The past three months have been hectic, as The Golden Age of Murder has been published, and I've been running hither and thither to promote it, whilst not forgetting my other recent books, the anthologies Resorting to Murder and Truly Criminal. And now I've just received the fantastic news that the first edition hardback has almost sold out, and that the hardback edition is about to be reprinted.
I've been lucky with reviews over the years. Even for my legal books, believe it or not. But I've never had such an extensive and wonderful response to a book before. Take for instance the review in The Times by Marcel Berlins the other day, when the doyen of British crime critics set out his choice of summer reading. He said: "Few, if any , books about crime fiction have provided so much information and insight and, for the reader, so enjoyably...No other work mixes genre history, literary analysis and fascinating author biographies with such relish."
Wow! It really doesn't get any better than that for a writer, does it? I've been equally heartened by the many messages and emails I've received,about the book, quite literally from around the world, I've included extracts from the reviews on my website, and these have been extremely gratifying. Although the book is not a novel, I wrote it as a novelist, and poured a lot of myself into it. I'm glad that my enthusiasm for the Golden Age communicated itself.
I'm also grateful for the interest shown by fellow bloggers, and various other sites - including the BBC History site, Dead Good Reads, and Publishers' Weekly- which have published blog posts or articles of mine linked to the book's themes. Special thanks go to those novelists and leading crime fiction experts who commented on my manuscript prior to publication, and made it a better book. They are all friends with wise judgement,that I trust implicitly, and I'm very much in their debt. So take a bow: Peter Lovesey, Ruth Dudley Edwards, Ann Cleeves, Doug Greene, John Curran, Tom Schantz, Tony Medawar and Arthur Robinson.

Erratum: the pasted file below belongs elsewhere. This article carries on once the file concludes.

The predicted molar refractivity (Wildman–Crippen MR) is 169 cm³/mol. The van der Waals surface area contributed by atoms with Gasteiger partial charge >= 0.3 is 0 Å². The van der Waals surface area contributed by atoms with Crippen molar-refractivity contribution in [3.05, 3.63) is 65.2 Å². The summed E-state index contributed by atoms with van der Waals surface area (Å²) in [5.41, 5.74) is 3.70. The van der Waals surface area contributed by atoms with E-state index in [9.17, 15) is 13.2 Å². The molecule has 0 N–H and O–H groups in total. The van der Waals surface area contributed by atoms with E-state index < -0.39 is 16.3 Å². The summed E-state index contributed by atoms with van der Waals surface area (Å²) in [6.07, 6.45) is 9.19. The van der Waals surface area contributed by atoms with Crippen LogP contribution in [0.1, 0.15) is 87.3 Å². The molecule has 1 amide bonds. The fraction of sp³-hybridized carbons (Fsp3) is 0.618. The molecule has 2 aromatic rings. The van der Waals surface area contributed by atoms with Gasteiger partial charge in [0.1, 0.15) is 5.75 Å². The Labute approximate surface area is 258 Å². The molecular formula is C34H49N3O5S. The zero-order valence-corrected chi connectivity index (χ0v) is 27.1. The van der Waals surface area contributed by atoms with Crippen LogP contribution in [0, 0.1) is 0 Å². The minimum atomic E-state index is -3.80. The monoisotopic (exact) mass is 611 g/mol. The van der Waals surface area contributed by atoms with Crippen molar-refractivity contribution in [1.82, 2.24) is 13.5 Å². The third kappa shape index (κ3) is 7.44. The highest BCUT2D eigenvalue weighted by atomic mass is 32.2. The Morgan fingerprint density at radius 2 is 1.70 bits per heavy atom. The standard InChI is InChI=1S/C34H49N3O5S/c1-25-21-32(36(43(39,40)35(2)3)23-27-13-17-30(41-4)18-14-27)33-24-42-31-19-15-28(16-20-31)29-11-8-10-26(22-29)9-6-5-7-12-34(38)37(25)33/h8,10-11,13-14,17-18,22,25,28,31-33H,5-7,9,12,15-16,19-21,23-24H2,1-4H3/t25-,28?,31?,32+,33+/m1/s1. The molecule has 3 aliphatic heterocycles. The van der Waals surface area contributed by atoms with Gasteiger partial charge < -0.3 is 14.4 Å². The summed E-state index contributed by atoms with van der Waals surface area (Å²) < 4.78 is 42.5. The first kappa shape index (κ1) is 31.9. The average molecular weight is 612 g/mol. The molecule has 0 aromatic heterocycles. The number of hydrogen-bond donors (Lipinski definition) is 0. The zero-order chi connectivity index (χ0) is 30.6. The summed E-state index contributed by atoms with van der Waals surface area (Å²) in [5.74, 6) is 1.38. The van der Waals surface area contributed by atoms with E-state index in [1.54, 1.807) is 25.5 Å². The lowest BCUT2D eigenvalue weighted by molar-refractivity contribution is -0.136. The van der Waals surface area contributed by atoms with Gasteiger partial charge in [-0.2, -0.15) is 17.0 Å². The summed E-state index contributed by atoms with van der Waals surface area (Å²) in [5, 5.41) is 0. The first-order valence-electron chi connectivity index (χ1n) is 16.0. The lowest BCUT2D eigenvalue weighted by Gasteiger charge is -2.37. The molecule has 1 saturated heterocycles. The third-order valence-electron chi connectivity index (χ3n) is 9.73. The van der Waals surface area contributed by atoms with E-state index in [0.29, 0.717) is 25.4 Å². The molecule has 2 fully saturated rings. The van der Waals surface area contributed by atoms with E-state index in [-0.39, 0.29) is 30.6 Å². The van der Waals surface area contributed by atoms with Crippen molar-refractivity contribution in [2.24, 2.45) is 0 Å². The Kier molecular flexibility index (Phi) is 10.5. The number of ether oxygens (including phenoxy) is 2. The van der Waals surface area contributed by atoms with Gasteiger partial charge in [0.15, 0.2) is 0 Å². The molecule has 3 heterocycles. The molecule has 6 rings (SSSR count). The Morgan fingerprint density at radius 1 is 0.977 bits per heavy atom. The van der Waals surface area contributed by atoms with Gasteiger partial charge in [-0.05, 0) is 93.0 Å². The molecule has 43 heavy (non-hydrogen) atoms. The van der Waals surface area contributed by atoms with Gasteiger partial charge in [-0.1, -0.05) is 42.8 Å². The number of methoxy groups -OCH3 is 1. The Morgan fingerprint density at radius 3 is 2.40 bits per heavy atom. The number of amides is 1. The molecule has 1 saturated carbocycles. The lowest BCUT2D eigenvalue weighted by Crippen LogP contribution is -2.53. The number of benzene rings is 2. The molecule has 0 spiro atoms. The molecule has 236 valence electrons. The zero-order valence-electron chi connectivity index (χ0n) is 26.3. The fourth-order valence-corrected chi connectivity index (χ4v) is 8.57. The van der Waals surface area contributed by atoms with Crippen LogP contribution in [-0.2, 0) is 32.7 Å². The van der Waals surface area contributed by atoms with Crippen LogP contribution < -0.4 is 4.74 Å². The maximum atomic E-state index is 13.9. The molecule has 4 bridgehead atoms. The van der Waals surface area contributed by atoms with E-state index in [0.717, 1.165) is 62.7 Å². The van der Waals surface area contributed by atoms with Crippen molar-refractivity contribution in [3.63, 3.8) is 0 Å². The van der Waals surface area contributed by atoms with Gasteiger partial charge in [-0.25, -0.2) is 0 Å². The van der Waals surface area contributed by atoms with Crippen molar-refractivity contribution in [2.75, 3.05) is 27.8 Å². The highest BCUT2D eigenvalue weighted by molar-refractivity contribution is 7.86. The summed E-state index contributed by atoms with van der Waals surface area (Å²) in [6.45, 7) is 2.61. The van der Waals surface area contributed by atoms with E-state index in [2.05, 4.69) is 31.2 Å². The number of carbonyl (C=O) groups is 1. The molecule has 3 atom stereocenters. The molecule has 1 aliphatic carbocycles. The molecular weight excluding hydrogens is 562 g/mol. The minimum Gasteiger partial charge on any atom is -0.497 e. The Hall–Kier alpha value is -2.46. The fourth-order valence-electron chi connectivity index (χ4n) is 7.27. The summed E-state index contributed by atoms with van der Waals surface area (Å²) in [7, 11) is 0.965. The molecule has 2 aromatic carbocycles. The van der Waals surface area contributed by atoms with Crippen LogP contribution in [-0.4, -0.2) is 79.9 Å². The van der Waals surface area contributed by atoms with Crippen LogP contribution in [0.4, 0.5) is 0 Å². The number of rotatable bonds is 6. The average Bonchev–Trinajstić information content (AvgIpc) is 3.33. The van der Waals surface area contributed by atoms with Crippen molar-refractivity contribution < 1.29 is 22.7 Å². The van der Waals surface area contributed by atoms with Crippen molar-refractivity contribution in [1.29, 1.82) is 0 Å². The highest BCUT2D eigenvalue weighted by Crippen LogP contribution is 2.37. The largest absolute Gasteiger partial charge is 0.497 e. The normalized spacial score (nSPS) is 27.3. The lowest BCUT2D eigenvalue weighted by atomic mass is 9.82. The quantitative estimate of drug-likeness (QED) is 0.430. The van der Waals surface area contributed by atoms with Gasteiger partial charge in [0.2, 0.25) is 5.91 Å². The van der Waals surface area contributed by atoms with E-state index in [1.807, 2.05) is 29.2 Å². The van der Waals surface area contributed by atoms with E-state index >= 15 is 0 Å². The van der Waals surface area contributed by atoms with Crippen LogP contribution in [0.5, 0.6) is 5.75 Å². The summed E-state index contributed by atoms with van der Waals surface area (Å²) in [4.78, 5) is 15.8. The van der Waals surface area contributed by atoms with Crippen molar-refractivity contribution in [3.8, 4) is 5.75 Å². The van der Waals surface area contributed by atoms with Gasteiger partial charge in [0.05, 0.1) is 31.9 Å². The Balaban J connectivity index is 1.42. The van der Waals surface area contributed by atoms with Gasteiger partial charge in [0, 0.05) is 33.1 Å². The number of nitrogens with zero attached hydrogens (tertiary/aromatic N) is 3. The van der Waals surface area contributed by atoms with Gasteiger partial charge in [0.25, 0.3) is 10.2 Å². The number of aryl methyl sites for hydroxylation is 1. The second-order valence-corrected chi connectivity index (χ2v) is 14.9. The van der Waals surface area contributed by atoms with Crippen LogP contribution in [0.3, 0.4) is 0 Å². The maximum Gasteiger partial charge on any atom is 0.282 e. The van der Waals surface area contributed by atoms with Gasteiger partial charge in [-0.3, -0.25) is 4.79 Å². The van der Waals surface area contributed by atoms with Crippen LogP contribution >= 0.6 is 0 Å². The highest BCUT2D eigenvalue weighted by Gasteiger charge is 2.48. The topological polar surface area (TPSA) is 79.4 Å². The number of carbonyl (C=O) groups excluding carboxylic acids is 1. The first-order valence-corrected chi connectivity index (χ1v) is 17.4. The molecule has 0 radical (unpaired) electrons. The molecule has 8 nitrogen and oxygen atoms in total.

The photo of "Poirot the Butler bearing Martin's book' is one I really enjoyed when I came across on Facebook, and I'm reproducing it courtesy of Kathy Harig of that terrific book store Mystery Loves Company - thanks again, Kathy! I'll continue, of course, to talk about The Golden Age of Murder on this blog and elsewhere. How could I resist? But before long I'll also be turning my attention to my next novel, The Dungeon House, which is due to be published in the UK and US in September.